Dividends from foreign subsidiaries: Holding companies are taxed on dividends although the subsidiary company is liable to pay dividend distribution tax, as a direct consequence of which startups are increasingly incorporating holding companies in tax havens. This double taxation of dividend should either be removed, or the rate of taxation on dividend payable by the holding company should be significantly reduced from the current rate of 15 percent.
Pass through status: While the Finance Act 2015 provided 'pass through' status for Category-I, such as venture capital funds, and Category II (such as private equity funds), alternate investment funds do not enjoy the 'pass through' status. Category III alternative investment funds, having extremely high investing potential, should also be provided 'pass through' status to encourage investments.
Taxation of entire consideration, although deferred: Existing shareholders pay tax on capital gains on the entire consideration, although a substantial portion of the consideration may be deferred. Tax on capital gains should be payable on consideration received from time to time and not on the entire consideration at the time of payment of the first tranche.
Parity in treatment: Typically, startups raise monies from foreign investors, who are encouraged by favourable tax jurisdictions that provide certain tax exemptions. Domestic investors should also be encouraged to invest in startups by being provided with tax exceptions such as not being subject to tax on capital gains.
No capital gains reinvestment: Domestic investors are taxed on capital gains on transfer of shares, irrespective of whether the realised monies are utilised for further investments in startups. Investors should be liable to tax on capital gains if the realised monies have been reinvented in startups within a certain short period.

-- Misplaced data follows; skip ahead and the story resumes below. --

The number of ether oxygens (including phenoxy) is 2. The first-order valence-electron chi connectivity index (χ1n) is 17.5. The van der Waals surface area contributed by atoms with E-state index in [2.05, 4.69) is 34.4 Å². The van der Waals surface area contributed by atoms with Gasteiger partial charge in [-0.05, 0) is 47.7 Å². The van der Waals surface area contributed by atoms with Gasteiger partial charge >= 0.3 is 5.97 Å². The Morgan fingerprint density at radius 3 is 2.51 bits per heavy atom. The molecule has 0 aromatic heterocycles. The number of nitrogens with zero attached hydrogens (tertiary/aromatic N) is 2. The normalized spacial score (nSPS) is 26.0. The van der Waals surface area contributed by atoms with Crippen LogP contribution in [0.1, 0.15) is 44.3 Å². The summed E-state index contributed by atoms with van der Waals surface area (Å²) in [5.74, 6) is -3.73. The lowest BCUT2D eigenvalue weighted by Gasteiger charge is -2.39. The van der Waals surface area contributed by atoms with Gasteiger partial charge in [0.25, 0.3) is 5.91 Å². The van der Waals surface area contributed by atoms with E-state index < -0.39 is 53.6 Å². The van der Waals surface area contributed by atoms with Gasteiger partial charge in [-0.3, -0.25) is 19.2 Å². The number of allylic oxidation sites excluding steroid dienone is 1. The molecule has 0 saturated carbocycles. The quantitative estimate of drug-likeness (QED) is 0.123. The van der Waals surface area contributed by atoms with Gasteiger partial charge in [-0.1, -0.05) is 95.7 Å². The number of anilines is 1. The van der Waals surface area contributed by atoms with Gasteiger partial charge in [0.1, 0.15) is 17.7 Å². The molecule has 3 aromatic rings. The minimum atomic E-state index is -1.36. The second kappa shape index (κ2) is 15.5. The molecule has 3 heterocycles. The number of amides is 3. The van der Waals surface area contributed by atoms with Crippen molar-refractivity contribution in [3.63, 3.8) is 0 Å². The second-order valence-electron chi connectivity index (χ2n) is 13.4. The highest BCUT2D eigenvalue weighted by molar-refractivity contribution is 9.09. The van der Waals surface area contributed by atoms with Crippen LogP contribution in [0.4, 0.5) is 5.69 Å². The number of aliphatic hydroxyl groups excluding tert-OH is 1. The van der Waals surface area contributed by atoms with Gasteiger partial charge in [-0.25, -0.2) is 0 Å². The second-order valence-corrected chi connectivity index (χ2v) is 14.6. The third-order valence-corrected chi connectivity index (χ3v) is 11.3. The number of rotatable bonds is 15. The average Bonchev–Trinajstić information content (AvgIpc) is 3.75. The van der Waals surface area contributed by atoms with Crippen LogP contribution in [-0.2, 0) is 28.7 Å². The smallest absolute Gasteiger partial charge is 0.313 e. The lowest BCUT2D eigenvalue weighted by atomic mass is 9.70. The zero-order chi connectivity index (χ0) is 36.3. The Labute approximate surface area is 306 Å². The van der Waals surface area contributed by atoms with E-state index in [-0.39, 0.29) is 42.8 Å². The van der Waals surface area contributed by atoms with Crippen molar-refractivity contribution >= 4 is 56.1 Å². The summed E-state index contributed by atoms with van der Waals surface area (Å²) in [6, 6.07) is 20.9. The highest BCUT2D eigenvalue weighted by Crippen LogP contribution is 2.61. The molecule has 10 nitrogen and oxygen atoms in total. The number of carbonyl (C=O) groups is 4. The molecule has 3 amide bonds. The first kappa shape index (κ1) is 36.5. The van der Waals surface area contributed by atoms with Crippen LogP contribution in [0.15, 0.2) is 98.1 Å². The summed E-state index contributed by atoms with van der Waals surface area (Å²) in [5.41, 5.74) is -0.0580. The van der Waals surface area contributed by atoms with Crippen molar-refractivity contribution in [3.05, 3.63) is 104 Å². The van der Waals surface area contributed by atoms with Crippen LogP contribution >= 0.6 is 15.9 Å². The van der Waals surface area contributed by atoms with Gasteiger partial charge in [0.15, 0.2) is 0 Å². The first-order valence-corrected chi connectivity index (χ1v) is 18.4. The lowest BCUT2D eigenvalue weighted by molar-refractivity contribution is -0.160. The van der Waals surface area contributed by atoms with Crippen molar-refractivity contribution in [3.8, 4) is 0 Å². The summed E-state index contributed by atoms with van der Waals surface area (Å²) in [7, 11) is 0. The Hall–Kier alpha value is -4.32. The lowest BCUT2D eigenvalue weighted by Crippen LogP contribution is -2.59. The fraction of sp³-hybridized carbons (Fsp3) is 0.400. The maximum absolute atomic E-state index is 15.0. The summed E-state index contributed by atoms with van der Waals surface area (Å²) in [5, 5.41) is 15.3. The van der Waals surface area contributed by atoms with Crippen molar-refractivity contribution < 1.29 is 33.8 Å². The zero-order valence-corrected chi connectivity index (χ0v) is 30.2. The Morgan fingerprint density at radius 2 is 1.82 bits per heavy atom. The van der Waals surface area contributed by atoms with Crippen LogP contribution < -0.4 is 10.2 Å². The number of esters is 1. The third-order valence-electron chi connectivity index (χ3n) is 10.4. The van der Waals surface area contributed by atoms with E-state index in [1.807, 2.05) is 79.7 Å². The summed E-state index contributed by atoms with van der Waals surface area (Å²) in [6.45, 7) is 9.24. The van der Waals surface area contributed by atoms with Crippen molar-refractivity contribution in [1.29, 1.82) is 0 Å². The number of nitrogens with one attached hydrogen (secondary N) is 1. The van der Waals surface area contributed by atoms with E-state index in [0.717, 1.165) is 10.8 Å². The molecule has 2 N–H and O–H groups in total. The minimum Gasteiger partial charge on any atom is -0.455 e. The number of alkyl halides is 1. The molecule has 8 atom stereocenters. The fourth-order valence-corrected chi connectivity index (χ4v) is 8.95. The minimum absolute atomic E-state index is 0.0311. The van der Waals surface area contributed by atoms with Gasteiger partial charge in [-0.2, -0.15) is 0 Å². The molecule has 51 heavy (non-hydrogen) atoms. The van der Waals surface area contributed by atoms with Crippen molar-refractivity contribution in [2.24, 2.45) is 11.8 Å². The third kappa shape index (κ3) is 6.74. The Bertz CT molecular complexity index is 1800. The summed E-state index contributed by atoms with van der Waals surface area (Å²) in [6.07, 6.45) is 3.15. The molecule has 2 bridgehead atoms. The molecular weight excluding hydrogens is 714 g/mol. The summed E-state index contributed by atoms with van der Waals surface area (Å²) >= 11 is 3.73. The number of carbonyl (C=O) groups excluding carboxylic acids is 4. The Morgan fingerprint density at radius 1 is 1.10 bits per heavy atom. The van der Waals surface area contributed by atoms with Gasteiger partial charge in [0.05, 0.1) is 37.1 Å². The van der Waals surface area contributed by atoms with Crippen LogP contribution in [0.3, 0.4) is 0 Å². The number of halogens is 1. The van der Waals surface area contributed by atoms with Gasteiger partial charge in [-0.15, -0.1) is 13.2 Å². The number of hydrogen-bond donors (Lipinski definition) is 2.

Reduction of withholding tax: Startups have significant cash outflows on account of the 10 percent withholding tax payable on payments and commissions received. The withholding tax is typically claimed as refund by the startups. There should be reduction in withholding tax payable on payments/commissions to startups for a period of at least three years.
YourStory asked our readers what they want from the Budget. Out of the 1,000 participants – which included entrepreneurs, startup employees, and investors – 79 per cent stated that reduction in capital gains tax will ensure more investments in startups. With goods and services tax (GST) having more significance than ever before, 71.3 percent of our respondents hoped that it will be introduced in this Budget session. In case GST is not passed, 74.4 percent said service tax should be reduced.
According to the economic survey, Indian GDP has been growing at a rate of 7-7.5 percent in 2015-16, and is expected to stay the same in 2016-17. However, it is essential that the government executes policies to bring in more workforces and thereby reduce unemployment, in order to create a stable economy.